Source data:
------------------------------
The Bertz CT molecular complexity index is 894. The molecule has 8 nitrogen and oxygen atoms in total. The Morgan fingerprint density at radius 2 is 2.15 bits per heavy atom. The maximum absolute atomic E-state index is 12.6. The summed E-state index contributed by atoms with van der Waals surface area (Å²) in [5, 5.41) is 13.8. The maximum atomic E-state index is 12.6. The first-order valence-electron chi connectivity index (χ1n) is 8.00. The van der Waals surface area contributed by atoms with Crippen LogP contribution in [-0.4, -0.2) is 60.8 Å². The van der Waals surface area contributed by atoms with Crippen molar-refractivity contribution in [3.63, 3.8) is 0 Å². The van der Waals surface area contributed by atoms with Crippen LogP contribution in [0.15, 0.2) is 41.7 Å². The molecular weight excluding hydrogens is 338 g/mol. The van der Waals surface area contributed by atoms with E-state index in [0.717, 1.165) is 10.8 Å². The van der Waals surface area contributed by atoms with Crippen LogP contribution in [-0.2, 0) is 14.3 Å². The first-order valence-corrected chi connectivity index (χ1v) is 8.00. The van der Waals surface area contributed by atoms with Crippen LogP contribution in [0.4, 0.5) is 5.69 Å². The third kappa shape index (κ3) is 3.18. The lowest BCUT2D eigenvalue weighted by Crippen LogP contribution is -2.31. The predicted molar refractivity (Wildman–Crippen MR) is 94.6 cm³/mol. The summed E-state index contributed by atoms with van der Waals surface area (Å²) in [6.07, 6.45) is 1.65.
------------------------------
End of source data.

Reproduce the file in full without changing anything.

The Bertz CT molecular complexity index is 894. The molecule has 8 nitrogen and oxygen atoms in total. The Morgan fingerprint density at radius 2 is 2.15 bits per heavy atom. The maximum absolute atomic E-state index is 12.6. The summed E-state index contributed by atoms with van der Waals surface area (Å²) in [5, 5.41) is 13.8. The maximum atomic E-state index is 12.6. The first-order valence-electron chi connectivity index (χ1n) is 8.00. The van der Waals surface area contributed by atoms with Crippen LogP contribution in [-0.4, -0.2) is 60.8 Å². The van der Waals surface area contributed by atoms with Crippen molar-refractivity contribution in [3.63, 3.8) is 0 Å². The van der Waals surface area contributed by atoms with Crippen LogP contribution in [0.15, 0.2) is 41.7 Å². The molecular weight excluding hydrogens is 338 g/mol. The van der Waals surface area contributed by atoms with E-state index in [0.717, 1.165) is 10.8 Å². The van der Waals surface area contributed by atoms with Crippen LogP contribution in [-0.2, 0) is 14.3 Å². The first-order valence-corrected chi connectivity index (χ1v) is 8.00. The van der Waals surface area contributed by atoms with Crippen LogP contribution in [0.4, 0.5) is 5.69 Å². The third kappa shape index (κ3) is 3.18. The lowest BCUT2D eigenvalue weighted by Crippen LogP contribution is -2.31. The predicted molar refractivity (Wildman–Crippen MR) is 94.6 cm³/mol. The summed E-state index contributed by atoms with van der Waals surface area (Å²) in [6.07, 6.45) is 1.65.